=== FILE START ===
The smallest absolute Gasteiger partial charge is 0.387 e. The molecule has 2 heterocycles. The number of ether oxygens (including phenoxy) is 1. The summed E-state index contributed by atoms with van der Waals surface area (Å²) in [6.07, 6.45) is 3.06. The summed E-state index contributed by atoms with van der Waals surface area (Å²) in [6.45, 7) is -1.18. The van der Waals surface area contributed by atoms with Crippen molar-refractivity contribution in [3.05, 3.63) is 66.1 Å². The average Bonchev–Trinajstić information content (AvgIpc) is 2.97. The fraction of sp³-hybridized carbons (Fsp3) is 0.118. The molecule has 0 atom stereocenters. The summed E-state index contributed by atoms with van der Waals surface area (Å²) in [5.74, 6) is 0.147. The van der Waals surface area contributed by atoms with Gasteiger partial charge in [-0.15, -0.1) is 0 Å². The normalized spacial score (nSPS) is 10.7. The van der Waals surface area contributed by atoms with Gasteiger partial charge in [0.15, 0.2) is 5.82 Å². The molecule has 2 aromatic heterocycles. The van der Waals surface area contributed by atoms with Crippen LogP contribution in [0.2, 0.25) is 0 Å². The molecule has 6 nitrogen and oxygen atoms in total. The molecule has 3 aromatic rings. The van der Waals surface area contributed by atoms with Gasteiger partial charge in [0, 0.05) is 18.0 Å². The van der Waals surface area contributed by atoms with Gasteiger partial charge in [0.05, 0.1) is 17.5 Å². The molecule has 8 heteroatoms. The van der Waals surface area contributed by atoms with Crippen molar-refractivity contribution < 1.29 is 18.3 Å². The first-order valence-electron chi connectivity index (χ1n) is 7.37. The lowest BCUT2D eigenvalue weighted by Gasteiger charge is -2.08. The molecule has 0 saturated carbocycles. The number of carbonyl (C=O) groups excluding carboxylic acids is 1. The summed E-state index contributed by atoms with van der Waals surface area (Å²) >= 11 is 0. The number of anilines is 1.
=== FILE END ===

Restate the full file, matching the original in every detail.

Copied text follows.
The smallest absolute Gasteiger partial charge is 0.387 e. The molecule has 2 heterocycles. The number of ether oxygens (including phenoxy) is 1. The summed E-state index contributed by atoms with van der Waals surface area (Å²) in [6.07, 6.45) is 3.06. The summed E-state index contributed by atoms with van der Waals surface area (Å²) in [6.45, 7) is -1.18. The van der Waals surface area contributed by atoms with Crippen molar-refractivity contribution in [3.05, 3.63) is 66.1 Å². The average Bonchev–Trinajstić information content (AvgIpc) is 2.97. The fraction of sp³-hybridized carbons (Fsp3) is 0.118. The molecule has 0 atom stereocenters. The summed E-state index contributed by atoms with van der Waals surface area (Å²) in [5.74, 6) is 0.147. The van der Waals surface area contributed by atoms with Gasteiger partial charge in [-0.15, -0.1) is 0 Å². The normalized spacial score (nSPS) is 10.7. The van der Waals surface area contributed by atoms with Gasteiger partial charge in [0.15, 0.2) is 5.82 Å². The molecule has 2 aromatic heterocycles. The van der Waals surface area contributed by atoms with Crippen LogP contribution in [0.2, 0.25) is 0 Å². The molecule has 6 nitrogen and oxygen atoms in total. The molecule has 3 aromatic rings. The van der Waals surface area contributed by atoms with Gasteiger partial charge in [0, 0.05) is 18.0 Å². The van der Waals surface area contributed by atoms with Gasteiger partial charge in [0.05, 0.1) is 17.5 Å². The molecule has 8 heteroatoms. The van der Waals surface area contributed by atoms with Crippen molar-refractivity contribution < 1.29 is 18.3 Å². The first-order valence-electron chi connectivity index (χ1n) is 7.37. The lowest BCUT2D eigenvalue weighted by Gasteiger charge is -2.08. The molecule has 0 saturated carbocycles. The number of carbonyl (C=O) groups excluding carboxylic acids is 1. The summed E-state index contributed by atoms with van der Waals surface area (Å²) >= 11 is 0. The number of anilines is 1.